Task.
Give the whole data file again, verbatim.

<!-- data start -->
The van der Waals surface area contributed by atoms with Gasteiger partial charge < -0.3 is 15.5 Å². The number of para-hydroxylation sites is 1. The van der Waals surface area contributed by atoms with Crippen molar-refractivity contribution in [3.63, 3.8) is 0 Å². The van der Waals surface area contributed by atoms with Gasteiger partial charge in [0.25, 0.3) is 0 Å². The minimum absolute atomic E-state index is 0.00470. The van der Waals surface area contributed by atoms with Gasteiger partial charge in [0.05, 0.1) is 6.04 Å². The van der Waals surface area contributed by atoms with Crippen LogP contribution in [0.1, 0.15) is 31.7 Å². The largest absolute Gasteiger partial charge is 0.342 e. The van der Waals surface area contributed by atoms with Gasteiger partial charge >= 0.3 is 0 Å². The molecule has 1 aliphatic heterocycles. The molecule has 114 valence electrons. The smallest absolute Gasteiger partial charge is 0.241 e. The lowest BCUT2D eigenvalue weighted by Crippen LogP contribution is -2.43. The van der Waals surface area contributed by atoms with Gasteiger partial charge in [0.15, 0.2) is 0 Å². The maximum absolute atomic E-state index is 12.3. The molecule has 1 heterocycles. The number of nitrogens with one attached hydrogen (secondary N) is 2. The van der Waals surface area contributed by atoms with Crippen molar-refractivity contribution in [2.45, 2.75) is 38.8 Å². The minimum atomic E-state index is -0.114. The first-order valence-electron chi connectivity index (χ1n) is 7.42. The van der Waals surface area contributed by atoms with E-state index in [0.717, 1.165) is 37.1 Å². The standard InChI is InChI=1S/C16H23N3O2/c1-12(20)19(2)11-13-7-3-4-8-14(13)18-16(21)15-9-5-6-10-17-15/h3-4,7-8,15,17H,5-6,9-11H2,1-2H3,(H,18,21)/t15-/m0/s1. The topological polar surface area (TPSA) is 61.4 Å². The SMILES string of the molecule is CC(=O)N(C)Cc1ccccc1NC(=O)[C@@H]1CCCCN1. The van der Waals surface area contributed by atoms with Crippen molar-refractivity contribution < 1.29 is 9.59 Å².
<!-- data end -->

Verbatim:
The van der Waals surface area contributed by atoms with Gasteiger partial charge < -0.3 is 15.5 Å². The number of para-hydroxylation sites is 1. The van der Waals surface area contributed by atoms with Crippen molar-refractivity contribution in [3.63, 3.8) is 0 Å². The van der Waals surface area contributed by atoms with Gasteiger partial charge in [0.25, 0.3) is 0 Å². The minimum absolute atomic E-state index is 0.00470. The van der Waals surface area contributed by atoms with Gasteiger partial charge in [0.05, 0.1) is 6.04 Å². The van der Waals surface area contributed by atoms with Crippen LogP contribution in [0.1, 0.15) is 31.7 Å². The largest absolute Gasteiger partial charge is 0.342 e. The van der Waals surface area contributed by atoms with Gasteiger partial charge >= 0.3 is 0 Å². The molecule has 1 aliphatic heterocycles. The molecule has 114 valence electrons. The smallest absolute Gasteiger partial charge is 0.241 e. The lowest BCUT2D eigenvalue weighted by Crippen LogP contribution is -2.43. The van der Waals surface area contributed by atoms with Gasteiger partial charge in [0.15, 0.2) is 0 Å². The maximum absolute atomic E-state index is 12.3. The molecule has 1 heterocycles. The number of nitrogens with one attached hydrogen (secondary N) is 2. The van der Waals surface area contributed by atoms with Crippen molar-refractivity contribution in [2.45, 2.75) is 38.8 Å². The minimum atomic E-state index is -0.114. The first-order valence-electron chi connectivity index (χ1n) is 7.42. The van der Waals surface area contributed by atoms with E-state index in [0.717, 1.165) is 37.1 Å². The standard InChI is InChI=1S/C16H23N3O2/c1-12(20)19(2)11-13-7-3-4-8-14(13)18-16(21)15-9-5-6-10-17-15/h3-4,7-8,15,17H,5-6,9-11H2,1-2H3,(H,18,21)/t15-/m0/s1. The topological polar surface area (TPSA) is 61.4 Å². The SMILES string of the molecule is CC(=O)N(C)Cc1ccccc1NC(=O)[C@@H]1CCCCN1. The van der Waals surface area contributed by atoms with Crippen molar-refractivity contribution < 1.29 is 9.59 Å².